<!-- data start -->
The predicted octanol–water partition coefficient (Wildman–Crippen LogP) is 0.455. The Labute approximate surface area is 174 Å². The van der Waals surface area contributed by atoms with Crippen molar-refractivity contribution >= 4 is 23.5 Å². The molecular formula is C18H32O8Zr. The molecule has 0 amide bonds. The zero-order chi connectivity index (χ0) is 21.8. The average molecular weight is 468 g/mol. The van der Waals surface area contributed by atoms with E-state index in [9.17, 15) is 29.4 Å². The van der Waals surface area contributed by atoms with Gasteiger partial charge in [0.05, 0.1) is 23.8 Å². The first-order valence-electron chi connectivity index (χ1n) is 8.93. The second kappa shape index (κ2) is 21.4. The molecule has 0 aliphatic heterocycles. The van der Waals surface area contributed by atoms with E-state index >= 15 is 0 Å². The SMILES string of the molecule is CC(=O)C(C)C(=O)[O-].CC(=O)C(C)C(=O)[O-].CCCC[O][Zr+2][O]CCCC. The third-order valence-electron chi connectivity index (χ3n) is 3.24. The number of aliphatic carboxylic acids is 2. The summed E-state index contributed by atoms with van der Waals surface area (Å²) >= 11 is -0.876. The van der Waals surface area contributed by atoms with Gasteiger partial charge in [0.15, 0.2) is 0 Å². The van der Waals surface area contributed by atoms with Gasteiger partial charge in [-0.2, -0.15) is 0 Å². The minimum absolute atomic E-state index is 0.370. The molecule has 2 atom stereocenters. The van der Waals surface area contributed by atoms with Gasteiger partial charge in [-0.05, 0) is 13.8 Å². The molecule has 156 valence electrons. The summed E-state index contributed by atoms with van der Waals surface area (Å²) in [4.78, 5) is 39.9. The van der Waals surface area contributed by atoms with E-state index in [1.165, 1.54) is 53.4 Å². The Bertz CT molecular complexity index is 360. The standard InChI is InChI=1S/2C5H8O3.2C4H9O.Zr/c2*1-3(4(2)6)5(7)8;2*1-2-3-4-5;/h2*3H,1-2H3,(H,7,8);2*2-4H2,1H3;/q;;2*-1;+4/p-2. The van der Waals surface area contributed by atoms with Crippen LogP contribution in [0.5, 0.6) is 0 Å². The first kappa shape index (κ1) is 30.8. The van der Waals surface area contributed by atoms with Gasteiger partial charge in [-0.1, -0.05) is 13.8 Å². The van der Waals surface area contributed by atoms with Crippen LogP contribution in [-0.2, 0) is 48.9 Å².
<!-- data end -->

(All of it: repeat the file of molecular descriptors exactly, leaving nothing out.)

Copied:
The predicted octanol–water partition coefficient (Wildman–Crippen LogP) is 0.455. The Labute approximate surface area is 174 Å². The van der Waals surface area contributed by atoms with Crippen molar-refractivity contribution >= 4 is 23.5 Å². The molecular formula is C18H32O8Zr. The molecule has 0 amide bonds. The zero-order chi connectivity index (χ0) is 21.8. The average molecular weight is 468 g/mol. The van der Waals surface area contributed by atoms with E-state index in [9.17, 15) is 29.4 Å². The van der Waals surface area contributed by atoms with Gasteiger partial charge in [0.05, 0.1) is 23.8 Å². The first-order valence-electron chi connectivity index (χ1n) is 8.93. The second kappa shape index (κ2) is 21.4. The molecule has 0 aliphatic heterocycles. The van der Waals surface area contributed by atoms with E-state index >= 15 is 0 Å². The SMILES string of the molecule is CC(=O)C(C)C(=O)[O-].CC(=O)C(C)C(=O)[O-].CCCC[O][Zr+2][O]CCCC. The third-order valence-electron chi connectivity index (χ3n) is 3.24. The number of aliphatic carboxylic acids is 2. The summed E-state index contributed by atoms with van der Waals surface area (Å²) >= 11 is -0.876. The van der Waals surface area contributed by atoms with Gasteiger partial charge in [0.15, 0.2) is 0 Å². The van der Waals surface area contributed by atoms with Gasteiger partial charge in [-0.2, -0.15) is 0 Å². The minimum absolute atomic E-state index is 0.370. The molecule has 2 atom stereocenters. The van der Waals surface area contributed by atoms with Gasteiger partial charge in [-0.05, 0) is 13.8 Å². The molecule has 156 valence electrons. The summed E-state index contributed by atoms with van der Waals surface area (Å²) in [4.78, 5) is 39.9. The van der Waals surface area contributed by atoms with E-state index in [1.165, 1.54) is 53.4 Å². The Bertz CT molecular complexity index is 360. The standard InChI is InChI=1S/2C5H8O3.2C4H9O.Zr/c2*1-3(4(2)6)5(7)8;2*1-2-3-4-5;/h2*3H,1-2H3,(H,7,8);2*2-4H2,1H3;/q;;2*-1;+4/p-2. The van der Waals surface area contributed by atoms with Crippen LogP contribution in [0.5, 0.6) is 0 Å². The first kappa shape index (κ1) is 30.8. The van der Waals surface area contributed by atoms with Gasteiger partial charge in [-0.1, -0.05) is 13.8 Å². The van der Waals surface area contributed by atoms with Crippen LogP contribution in [-0.2, 0) is 48.9 Å².